Few countries on Earth provide worse conditions for civic space than Eritrea. For well over a decade authorities in Eritrea have sustained one of the worst crackdowns on civil liberties ever documented.read more
Canada’s Supreme Court rules that Nevsun Resources Ltd, a Canadian mining company that owned 60% of the Bisha mineral mine in Eritrea, could be sued in Canada for alleged abuses abroad; European Commission's proposed fund to Eritrea for a new development project in the construction sector raises concerns that it may place the Commission in a position that facilitates the abusive system of forced labour for many conscripts under the national service system who are assigned to work in state-owned construction companies where they face particularly abusive and harsh conditions.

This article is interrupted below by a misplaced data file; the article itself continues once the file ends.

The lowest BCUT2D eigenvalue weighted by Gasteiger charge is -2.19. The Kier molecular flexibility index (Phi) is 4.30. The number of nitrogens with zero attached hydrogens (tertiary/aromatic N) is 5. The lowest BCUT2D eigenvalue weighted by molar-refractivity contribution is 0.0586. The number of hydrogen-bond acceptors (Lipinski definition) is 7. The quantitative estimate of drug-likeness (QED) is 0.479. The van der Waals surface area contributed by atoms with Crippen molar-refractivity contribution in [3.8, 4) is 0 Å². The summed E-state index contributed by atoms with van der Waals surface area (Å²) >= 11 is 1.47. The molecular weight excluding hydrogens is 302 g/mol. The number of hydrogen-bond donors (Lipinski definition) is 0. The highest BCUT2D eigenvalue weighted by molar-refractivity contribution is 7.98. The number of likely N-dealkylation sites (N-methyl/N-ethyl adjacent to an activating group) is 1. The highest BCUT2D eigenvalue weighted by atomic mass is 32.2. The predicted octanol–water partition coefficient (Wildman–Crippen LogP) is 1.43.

A huge ruling by the Supreme Court of Canada: a group of Eritreans are permitted to pursue their legal action against Canadian mining company Nevsun for alleged human rights abuses of workers at its gold mine in Eritrea. Company loses bid to send case to dubious Eritrean courts. https://t.co/5286Y0nB5L— Geoffrey York (@geoffreyyork) February 28, 2020
In a positive development, on 28th February 2020, Canada’s Supreme Court ruled that Nevsun Resources Ltd, a Canadian mining company that owned 60% of the Bisha mineral mine in Eritrea, could be sued in Canada for alleged abuses abroad. As previously reported on the Monitor, the lawsuit against the company was brought by three Eritreans who claimed they were forced to work at the Bisha mine as part of their national service, and were forced to provide labour in harsh and dangerous conditions for years, in addition to being subjected to a variety of punishments. In January 2019, the Supreme Court of Canada affirmed a ruling by a Canadian court which had dismissed a case by the company to block the case from being heard in Canadian courts.